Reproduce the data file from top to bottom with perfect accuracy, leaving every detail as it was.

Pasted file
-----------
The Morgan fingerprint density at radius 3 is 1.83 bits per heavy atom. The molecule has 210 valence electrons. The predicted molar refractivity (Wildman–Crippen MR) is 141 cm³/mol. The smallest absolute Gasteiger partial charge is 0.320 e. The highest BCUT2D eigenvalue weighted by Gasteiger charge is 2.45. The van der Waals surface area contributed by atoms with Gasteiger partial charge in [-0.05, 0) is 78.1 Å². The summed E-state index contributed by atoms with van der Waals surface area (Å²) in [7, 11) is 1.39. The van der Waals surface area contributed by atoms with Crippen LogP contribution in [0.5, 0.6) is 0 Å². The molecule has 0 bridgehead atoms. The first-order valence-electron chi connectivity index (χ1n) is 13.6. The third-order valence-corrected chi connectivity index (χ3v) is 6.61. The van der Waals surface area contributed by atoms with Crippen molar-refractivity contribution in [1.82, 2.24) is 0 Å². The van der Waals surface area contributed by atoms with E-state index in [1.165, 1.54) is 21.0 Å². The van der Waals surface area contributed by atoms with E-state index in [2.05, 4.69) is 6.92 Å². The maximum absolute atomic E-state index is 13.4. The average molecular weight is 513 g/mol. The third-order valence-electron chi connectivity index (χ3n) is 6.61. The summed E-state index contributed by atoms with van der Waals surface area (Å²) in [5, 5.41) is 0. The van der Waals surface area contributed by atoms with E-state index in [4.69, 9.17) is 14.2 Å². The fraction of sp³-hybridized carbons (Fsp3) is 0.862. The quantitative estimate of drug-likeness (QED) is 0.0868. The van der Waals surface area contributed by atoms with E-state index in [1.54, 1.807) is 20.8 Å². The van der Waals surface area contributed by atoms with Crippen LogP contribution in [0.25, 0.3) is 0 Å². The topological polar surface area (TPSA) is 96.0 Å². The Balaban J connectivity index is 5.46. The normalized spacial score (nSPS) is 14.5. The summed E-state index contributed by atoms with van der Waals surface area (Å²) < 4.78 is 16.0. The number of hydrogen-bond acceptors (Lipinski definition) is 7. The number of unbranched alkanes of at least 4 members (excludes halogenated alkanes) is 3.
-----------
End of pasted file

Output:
The Morgan fingerprint density at radius 3 is 1.83 bits per heavy atom. The molecule has 210 valence electrons. The predicted molar refractivity (Wildman–Crippen MR) is 141 cm³/mol. The smallest absolute Gasteiger partial charge is 0.320 e. The highest BCUT2D eigenvalue weighted by Gasteiger charge is 2.45. The van der Waals surface area contributed by atoms with Gasteiger partial charge in [-0.05, 0) is 78.1 Å². The summed E-state index contributed by atoms with van der Waals surface area (Å²) in [7, 11) is 1.39. The van der Waals surface area contributed by atoms with Crippen LogP contribution in [0.5, 0.6) is 0 Å². The molecule has 0 bridgehead atoms. The first-order valence-electron chi connectivity index (χ1n) is 13.6. The third-order valence-corrected chi connectivity index (χ3v) is 6.61. The van der Waals surface area contributed by atoms with Crippen molar-refractivity contribution in [1.82, 2.24) is 0 Å². The van der Waals surface area contributed by atoms with E-state index in [1.165, 1.54) is 21.0 Å². The van der Waals surface area contributed by atoms with E-state index in [2.05, 4.69) is 6.92 Å². The maximum absolute atomic E-state index is 13.4. The average molecular weight is 513 g/mol. The third-order valence-electron chi connectivity index (χ3n) is 6.61. The summed E-state index contributed by atoms with van der Waals surface area (Å²) in [5, 5.41) is 0. The van der Waals surface area contributed by atoms with E-state index in [4.69, 9.17) is 14.2 Å². The fraction of sp³-hybridized carbons (Fsp3) is 0.862. The quantitative estimate of drug-likeness (QED) is 0.0868. The van der Waals surface area contributed by atoms with E-state index in [1.54, 1.807) is 20.8 Å². The van der Waals surface area contributed by atoms with Crippen LogP contribution in [0.25, 0.3) is 0 Å². The topological polar surface area (TPSA) is 96.0 Å². The Balaban J connectivity index is 5.46. The normalized spacial score (nSPS) is 14.5. The summed E-state index contributed by atoms with van der Waals surface area (Å²) < 4.78 is 16.0. The number of hydrogen-bond acceptors (Lipinski definition) is 7. The number of unbranched alkanes of at least 4 members (excludes halogenated alkanes) is 3.